It was a curious episode across two weekends and a random conversation in between that has got me thinking. Both of these involved religious places – the first a temple and the second a choultry right next door. And the conversation was with my son about his own belief systems. And all three are different facets of the way religion plays in the lives of the young people today. Actually I am not sure that it is a matter of age as much as it is a matter of belief.
The first episode at the temple was at a puja at the temple last week. After having made it early in the morning, I ended up still being late thanks to a family that had gathered there for a prayer, all three and a half generations of it. The granddad was there, old and doddering in his dhoti but still firmly independent. He was holding onto his walking stick like it was a part of him and yet refused anybody’s help to stand or sit. His son was there, dhoti and shirt, doting and ever attentive to any word from his father, taking him around the temple and trying to hold him and walk, even though the old man pushed his hand away each time. The daughter in law of the old man sat silently in her 9 yard traditional sari while the puja was going on, telling her two daughters aged about 15-18 what to do and when to do it. She had a peaceful authority about her, a calm sort of confidence that made everyone around comfortable in the knowledge that she was taking care of everything and that they could ask her anything if in doubt.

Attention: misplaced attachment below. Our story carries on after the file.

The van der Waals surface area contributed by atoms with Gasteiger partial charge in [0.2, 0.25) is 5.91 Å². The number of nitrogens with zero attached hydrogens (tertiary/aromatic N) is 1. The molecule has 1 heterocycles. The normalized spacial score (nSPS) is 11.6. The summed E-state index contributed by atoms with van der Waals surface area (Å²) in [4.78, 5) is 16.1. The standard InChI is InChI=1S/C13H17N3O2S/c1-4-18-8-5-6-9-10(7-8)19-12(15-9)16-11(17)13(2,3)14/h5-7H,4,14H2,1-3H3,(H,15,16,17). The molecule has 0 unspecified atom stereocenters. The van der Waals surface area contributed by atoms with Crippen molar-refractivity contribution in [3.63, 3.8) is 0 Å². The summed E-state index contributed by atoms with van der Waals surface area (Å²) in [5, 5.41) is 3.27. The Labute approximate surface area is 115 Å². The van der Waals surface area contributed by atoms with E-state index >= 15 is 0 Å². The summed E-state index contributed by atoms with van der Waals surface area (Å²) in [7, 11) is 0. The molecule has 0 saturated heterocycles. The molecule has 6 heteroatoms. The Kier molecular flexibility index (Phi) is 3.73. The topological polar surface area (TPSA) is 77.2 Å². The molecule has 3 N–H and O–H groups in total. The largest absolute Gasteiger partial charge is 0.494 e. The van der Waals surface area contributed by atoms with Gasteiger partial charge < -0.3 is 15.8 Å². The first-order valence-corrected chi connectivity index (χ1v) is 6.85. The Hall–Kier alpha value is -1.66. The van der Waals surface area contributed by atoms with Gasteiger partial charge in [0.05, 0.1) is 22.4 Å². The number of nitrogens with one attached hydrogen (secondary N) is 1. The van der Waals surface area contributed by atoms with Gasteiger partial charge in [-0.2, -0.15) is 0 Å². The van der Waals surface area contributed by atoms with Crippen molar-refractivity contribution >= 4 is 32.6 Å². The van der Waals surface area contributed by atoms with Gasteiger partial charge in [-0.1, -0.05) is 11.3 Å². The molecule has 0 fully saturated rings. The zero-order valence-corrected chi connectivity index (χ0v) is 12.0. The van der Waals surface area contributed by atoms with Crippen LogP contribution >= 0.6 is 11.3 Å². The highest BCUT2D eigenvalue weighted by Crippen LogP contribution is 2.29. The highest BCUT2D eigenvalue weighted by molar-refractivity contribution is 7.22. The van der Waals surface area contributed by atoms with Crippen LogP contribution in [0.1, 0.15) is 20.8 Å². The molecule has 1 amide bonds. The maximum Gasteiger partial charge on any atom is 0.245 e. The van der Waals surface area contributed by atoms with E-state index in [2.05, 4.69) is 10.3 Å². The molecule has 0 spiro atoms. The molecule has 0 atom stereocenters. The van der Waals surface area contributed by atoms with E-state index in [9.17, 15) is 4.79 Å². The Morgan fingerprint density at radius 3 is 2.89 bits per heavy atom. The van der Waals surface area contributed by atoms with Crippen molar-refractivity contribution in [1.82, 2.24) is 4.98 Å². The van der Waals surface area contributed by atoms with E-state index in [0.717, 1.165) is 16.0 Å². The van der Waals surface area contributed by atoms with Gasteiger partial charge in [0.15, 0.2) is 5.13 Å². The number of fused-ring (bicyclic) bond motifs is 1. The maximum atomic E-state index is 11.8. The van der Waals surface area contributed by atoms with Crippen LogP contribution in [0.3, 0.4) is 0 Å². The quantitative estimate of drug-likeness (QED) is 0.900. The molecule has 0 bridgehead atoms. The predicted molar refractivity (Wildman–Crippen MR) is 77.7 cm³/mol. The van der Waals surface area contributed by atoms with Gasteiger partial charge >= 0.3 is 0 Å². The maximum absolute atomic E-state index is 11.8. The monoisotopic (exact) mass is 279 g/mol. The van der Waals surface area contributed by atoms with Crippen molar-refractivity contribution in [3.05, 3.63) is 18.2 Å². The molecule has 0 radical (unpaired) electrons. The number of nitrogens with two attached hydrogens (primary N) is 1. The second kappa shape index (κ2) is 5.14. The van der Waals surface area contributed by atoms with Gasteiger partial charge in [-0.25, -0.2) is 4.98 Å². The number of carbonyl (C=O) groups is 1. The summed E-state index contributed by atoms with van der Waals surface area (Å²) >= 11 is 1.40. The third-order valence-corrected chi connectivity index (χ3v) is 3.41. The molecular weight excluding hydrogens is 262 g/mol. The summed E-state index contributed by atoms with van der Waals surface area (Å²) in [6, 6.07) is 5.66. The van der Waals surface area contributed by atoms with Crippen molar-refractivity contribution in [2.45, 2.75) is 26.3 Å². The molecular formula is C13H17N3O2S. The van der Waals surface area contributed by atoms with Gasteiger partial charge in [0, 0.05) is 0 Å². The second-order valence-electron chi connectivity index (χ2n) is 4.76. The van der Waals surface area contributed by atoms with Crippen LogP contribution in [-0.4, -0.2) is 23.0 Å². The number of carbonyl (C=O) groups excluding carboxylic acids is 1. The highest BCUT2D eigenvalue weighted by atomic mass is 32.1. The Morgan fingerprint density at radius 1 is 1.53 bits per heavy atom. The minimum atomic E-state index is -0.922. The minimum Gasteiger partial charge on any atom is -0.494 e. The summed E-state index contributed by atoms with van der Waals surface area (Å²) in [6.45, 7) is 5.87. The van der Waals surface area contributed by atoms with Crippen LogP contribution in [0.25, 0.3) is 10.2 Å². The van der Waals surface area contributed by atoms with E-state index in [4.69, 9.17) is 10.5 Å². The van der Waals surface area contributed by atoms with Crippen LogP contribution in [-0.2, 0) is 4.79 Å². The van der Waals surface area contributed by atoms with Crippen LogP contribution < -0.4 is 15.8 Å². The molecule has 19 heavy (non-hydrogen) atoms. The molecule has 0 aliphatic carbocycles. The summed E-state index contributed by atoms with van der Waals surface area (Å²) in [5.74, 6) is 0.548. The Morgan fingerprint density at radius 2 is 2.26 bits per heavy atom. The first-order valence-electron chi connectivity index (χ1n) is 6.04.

The younger son of the old man was apparently recently married and with his bride, was the reason for the puja on that day. He was slightly uncomfortable in his formal shirt and trousers while his newly married wife was significantly better off in her salwar suit. They sat silently through most of the proceedings. The two daughters were mainly taking care of everything around – running errands, taking care of granddad’s whims or taking orders from the mother. The one noticeable thing about them and the mother was that they seemed to know every single bhajan that was being played in the temple and were singing it alongside. Both the girls were extremely comfortable in the temple environs and knew the right mantras for each god. The temple pujari knew the family and the daughters and addressed them by name. When it came time for the aarti, the chanting grew louder and the pujari smiled his approval at the lilting voices of the two girls rising in prayer. The two girls did everything by the book – down to the direction from which they prostrated before the idol. And were as geeky and technology addicted at the end when they stepped out of the temple and started playing a game on the phone while the dad brought the car around. I couldn’t help but be impressed by the way they were so comfortable with both these ends of their lives but also at the way the boundaries were defined.